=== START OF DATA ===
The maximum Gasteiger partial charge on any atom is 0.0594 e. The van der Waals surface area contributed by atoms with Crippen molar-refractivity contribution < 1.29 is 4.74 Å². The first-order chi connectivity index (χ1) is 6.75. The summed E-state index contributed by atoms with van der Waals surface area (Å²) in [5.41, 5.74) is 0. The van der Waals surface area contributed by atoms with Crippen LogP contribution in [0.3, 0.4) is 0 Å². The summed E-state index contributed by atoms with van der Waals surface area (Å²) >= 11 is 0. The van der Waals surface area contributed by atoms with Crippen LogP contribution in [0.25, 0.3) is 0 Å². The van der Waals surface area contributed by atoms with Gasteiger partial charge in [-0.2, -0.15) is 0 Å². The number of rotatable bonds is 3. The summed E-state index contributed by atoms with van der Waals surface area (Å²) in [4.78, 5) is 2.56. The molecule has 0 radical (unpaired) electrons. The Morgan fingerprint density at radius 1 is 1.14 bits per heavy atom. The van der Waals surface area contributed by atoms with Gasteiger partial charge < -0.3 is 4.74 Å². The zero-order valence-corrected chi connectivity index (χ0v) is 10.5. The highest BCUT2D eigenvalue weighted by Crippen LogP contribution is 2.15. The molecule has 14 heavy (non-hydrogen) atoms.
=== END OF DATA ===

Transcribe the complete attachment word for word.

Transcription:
The maximum Gasteiger partial charge on any atom is 0.0594 e. The van der Waals surface area contributed by atoms with Crippen molar-refractivity contribution < 1.29 is 4.74 Å². The first-order chi connectivity index (χ1) is 6.75. The summed E-state index contributed by atoms with van der Waals surface area (Å²) in [5.41, 5.74) is 0. The van der Waals surface area contributed by atoms with Crippen LogP contribution in [0.3, 0.4) is 0 Å². The summed E-state index contributed by atoms with van der Waals surface area (Å²) >= 11 is 0. The van der Waals surface area contributed by atoms with Crippen LogP contribution in [0.25, 0.3) is 0 Å². The van der Waals surface area contributed by atoms with Gasteiger partial charge in [-0.2, -0.15) is 0 Å². The number of rotatable bonds is 3. The summed E-state index contributed by atoms with van der Waals surface area (Å²) in [4.78, 5) is 2.56. The molecule has 0 radical (unpaired) electrons. The Morgan fingerprint density at radius 1 is 1.14 bits per heavy atom. The van der Waals surface area contributed by atoms with Gasteiger partial charge < -0.3 is 4.74 Å². The zero-order valence-corrected chi connectivity index (χ0v) is 10.5. The highest BCUT2D eigenvalue weighted by Crippen LogP contribution is 2.15. The molecule has 14 heavy (non-hydrogen) atoms.